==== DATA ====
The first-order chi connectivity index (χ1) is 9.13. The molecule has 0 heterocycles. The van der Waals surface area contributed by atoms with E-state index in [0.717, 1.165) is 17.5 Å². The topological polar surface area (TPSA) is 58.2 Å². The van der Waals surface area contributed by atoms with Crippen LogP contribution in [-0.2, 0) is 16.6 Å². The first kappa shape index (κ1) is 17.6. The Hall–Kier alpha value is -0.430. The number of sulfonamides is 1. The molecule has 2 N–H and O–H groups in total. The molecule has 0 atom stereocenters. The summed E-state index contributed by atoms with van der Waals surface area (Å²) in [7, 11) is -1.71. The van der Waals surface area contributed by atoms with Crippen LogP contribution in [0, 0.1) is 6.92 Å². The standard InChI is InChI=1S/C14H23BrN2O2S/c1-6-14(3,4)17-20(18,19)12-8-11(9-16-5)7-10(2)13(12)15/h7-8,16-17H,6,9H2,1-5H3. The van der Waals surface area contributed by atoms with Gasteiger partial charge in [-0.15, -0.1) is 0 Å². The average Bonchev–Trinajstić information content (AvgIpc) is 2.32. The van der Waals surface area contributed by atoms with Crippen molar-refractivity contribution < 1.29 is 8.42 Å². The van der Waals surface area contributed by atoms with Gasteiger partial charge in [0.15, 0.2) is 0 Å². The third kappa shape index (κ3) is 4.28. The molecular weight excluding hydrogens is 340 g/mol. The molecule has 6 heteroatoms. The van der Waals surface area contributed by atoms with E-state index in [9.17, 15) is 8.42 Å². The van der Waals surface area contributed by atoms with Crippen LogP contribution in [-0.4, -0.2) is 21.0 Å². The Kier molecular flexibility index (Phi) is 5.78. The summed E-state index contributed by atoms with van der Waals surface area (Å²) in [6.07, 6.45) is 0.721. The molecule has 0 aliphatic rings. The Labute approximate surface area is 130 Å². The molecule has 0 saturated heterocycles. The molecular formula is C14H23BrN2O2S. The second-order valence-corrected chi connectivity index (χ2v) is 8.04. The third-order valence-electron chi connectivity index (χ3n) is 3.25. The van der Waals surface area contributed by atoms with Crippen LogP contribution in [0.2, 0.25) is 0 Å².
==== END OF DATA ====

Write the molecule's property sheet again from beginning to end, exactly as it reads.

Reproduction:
The first-order chi connectivity index (χ1) is 9.13. The molecule has 0 heterocycles. The van der Waals surface area contributed by atoms with E-state index in [0.717, 1.165) is 17.5 Å². The topological polar surface area (TPSA) is 58.2 Å². The van der Waals surface area contributed by atoms with Crippen LogP contribution in [-0.2, 0) is 16.6 Å². The first kappa shape index (κ1) is 17.6. The Hall–Kier alpha value is -0.430. The number of sulfonamides is 1. The molecule has 2 N–H and O–H groups in total. The molecule has 0 atom stereocenters. The summed E-state index contributed by atoms with van der Waals surface area (Å²) in [7, 11) is -1.71. The van der Waals surface area contributed by atoms with Crippen LogP contribution in [0, 0.1) is 6.92 Å². The standard InChI is InChI=1S/C14H23BrN2O2S/c1-6-14(3,4)17-20(18,19)12-8-11(9-16-5)7-10(2)13(12)15/h7-8,16-17H,6,9H2,1-5H3. The van der Waals surface area contributed by atoms with Gasteiger partial charge in [-0.15, -0.1) is 0 Å². The average Bonchev–Trinajstić information content (AvgIpc) is 2.32. The van der Waals surface area contributed by atoms with Crippen molar-refractivity contribution < 1.29 is 8.42 Å². The van der Waals surface area contributed by atoms with Gasteiger partial charge in [0.15, 0.2) is 0 Å². The third kappa shape index (κ3) is 4.28. The molecular weight excluding hydrogens is 340 g/mol. The molecule has 6 heteroatoms. The van der Waals surface area contributed by atoms with E-state index in [9.17, 15) is 8.42 Å². The van der Waals surface area contributed by atoms with Crippen LogP contribution in [-0.4, -0.2) is 21.0 Å². The Kier molecular flexibility index (Phi) is 5.78. The summed E-state index contributed by atoms with van der Waals surface area (Å²) in [6.07, 6.45) is 0.721. The molecule has 0 aliphatic rings. The Labute approximate surface area is 130 Å². The molecule has 0 saturated heterocycles. The molecular formula is C14H23BrN2O2S. The second-order valence-corrected chi connectivity index (χ2v) is 8.04. The third-order valence-electron chi connectivity index (χ3n) is 3.25. The van der Waals surface area contributed by atoms with Crippen LogP contribution in [0.2, 0.25) is 0 Å².